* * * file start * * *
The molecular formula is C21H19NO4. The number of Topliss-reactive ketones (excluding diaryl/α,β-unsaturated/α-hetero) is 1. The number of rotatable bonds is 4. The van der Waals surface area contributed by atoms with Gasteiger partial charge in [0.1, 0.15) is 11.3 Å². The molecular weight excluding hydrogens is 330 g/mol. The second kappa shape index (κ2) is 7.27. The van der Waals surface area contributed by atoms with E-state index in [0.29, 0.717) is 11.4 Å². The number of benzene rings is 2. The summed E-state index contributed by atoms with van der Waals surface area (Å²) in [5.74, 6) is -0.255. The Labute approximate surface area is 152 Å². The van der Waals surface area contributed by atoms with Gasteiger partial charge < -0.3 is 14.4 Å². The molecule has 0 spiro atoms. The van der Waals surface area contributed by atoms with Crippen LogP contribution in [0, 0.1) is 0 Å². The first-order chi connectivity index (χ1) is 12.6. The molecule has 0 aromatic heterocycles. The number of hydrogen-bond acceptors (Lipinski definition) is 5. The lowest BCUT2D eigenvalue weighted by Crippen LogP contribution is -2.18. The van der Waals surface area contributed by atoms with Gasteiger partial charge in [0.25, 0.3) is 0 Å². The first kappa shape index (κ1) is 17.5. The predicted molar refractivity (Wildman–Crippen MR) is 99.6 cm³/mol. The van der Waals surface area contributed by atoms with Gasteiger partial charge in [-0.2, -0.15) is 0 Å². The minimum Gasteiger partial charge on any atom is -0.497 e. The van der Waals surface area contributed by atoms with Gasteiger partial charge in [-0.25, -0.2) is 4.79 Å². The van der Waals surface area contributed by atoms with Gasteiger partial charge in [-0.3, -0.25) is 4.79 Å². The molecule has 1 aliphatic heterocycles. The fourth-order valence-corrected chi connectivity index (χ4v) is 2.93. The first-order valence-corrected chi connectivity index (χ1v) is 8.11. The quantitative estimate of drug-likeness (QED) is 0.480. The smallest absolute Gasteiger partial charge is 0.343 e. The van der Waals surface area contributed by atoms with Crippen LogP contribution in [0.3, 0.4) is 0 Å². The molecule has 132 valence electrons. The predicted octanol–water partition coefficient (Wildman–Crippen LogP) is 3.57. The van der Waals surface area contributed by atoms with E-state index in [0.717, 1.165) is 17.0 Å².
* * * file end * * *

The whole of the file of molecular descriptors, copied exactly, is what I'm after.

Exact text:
The molecular formula is C21H19NO4. The number of Topliss-reactive ketones (excluding diaryl/α,β-unsaturated/α-hetero) is 1. The number of rotatable bonds is 4. The van der Waals surface area contributed by atoms with Gasteiger partial charge in [0.1, 0.15) is 11.3 Å². The molecular weight excluding hydrogens is 330 g/mol. The second kappa shape index (κ2) is 7.27. The van der Waals surface area contributed by atoms with E-state index in [0.29, 0.717) is 11.4 Å². The number of benzene rings is 2. The summed E-state index contributed by atoms with van der Waals surface area (Å²) in [5.74, 6) is -0.255. The Labute approximate surface area is 152 Å². The van der Waals surface area contributed by atoms with Gasteiger partial charge < -0.3 is 14.4 Å². The molecule has 0 spiro atoms. The van der Waals surface area contributed by atoms with Crippen LogP contribution in [0, 0.1) is 0 Å². The first-order chi connectivity index (χ1) is 12.6. The molecule has 0 aromatic heterocycles. The number of hydrogen-bond acceptors (Lipinski definition) is 5. The lowest BCUT2D eigenvalue weighted by Crippen LogP contribution is -2.18. The van der Waals surface area contributed by atoms with Gasteiger partial charge in [0.25, 0.3) is 0 Å². The first kappa shape index (κ1) is 17.5. The predicted molar refractivity (Wildman–Crippen MR) is 99.6 cm³/mol. The van der Waals surface area contributed by atoms with Gasteiger partial charge in [-0.2, -0.15) is 0 Å². The minimum Gasteiger partial charge on any atom is -0.497 e. The van der Waals surface area contributed by atoms with Gasteiger partial charge in [-0.25, -0.2) is 4.79 Å². The van der Waals surface area contributed by atoms with Gasteiger partial charge in [-0.3, -0.25) is 4.79 Å². The molecule has 1 aliphatic heterocycles. The fourth-order valence-corrected chi connectivity index (χ4v) is 2.93. The first-order valence-corrected chi connectivity index (χ1v) is 8.11. The quantitative estimate of drug-likeness (QED) is 0.480. The smallest absolute Gasteiger partial charge is 0.343 e. The van der Waals surface area contributed by atoms with Crippen LogP contribution in [0.3, 0.4) is 0 Å². The molecule has 132 valence electrons. The predicted octanol–water partition coefficient (Wildman–Crippen LogP) is 3.57. The van der Waals surface area contributed by atoms with E-state index in [0.717, 1.165) is 17.0 Å².